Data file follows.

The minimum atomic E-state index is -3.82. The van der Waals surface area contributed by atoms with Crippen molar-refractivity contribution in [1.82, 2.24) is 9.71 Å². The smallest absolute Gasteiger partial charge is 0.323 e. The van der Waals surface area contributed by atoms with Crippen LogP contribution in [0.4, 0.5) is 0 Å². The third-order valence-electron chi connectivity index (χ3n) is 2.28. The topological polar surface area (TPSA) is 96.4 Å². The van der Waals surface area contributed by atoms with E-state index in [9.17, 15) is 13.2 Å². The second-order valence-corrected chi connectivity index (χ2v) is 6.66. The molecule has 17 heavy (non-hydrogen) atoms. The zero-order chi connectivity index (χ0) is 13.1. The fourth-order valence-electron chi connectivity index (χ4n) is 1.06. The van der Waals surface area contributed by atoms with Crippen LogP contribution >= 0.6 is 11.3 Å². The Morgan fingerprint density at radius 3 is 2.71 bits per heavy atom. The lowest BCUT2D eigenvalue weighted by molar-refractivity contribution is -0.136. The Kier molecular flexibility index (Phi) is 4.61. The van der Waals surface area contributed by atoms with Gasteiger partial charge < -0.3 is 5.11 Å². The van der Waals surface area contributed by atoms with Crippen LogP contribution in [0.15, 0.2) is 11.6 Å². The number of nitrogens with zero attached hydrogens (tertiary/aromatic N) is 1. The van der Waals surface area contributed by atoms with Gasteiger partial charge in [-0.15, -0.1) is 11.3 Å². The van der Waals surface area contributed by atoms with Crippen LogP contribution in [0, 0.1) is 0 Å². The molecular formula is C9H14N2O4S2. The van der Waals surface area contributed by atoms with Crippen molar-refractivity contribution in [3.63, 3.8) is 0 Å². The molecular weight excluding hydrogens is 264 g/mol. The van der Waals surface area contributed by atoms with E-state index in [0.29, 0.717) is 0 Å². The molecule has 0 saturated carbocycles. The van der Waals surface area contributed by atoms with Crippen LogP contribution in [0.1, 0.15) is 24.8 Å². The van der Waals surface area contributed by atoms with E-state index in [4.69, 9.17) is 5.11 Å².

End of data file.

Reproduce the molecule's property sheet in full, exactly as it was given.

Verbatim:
The minimum atomic E-state index is -3.82. The van der Waals surface area contributed by atoms with Crippen molar-refractivity contribution in [1.82, 2.24) is 9.71 Å². The smallest absolute Gasteiger partial charge is 0.323 e. The van der Waals surface area contributed by atoms with Crippen LogP contribution in [0.4, 0.5) is 0 Å². The third-order valence-electron chi connectivity index (χ3n) is 2.28. The topological polar surface area (TPSA) is 96.4 Å². The van der Waals surface area contributed by atoms with E-state index in [9.17, 15) is 13.2 Å². The second-order valence-corrected chi connectivity index (χ2v) is 6.66. The molecule has 17 heavy (non-hydrogen) atoms. The zero-order chi connectivity index (χ0) is 13.1. The fourth-order valence-electron chi connectivity index (χ4n) is 1.06. The van der Waals surface area contributed by atoms with Crippen LogP contribution >= 0.6 is 11.3 Å². The Morgan fingerprint density at radius 3 is 2.71 bits per heavy atom. The lowest BCUT2D eigenvalue weighted by molar-refractivity contribution is -0.136. The Kier molecular flexibility index (Phi) is 4.61. The van der Waals surface area contributed by atoms with Gasteiger partial charge < -0.3 is 5.11 Å². The van der Waals surface area contributed by atoms with Crippen LogP contribution in [0.15, 0.2) is 11.6 Å². The number of nitrogens with zero attached hydrogens (tertiary/aromatic N) is 1. The van der Waals surface area contributed by atoms with Gasteiger partial charge in [-0.15, -0.1) is 11.3 Å². The van der Waals surface area contributed by atoms with Crippen LogP contribution in [0, 0.1) is 0 Å². The molecular formula is C9H14N2O4S2. The van der Waals surface area contributed by atoms with Crippen molar-refractivity contribution in [3.63, 3.8) is 0 Å². The molecular weight excluding hydrogens is 264 g/mol. The van der Waals surface area contributed by atoms with E-state index in [0.29, 0.717) is 0 Å². The molecule has 0 saturated carbocycles. The van der Waals surface area contributed by atoms with Crippen LogP contribution in [0.1, 0.15) is 24.8 Å². The van der Waals surface area contributed by atoms with E-state index in [4.69, 9.17) is 5.11 Å².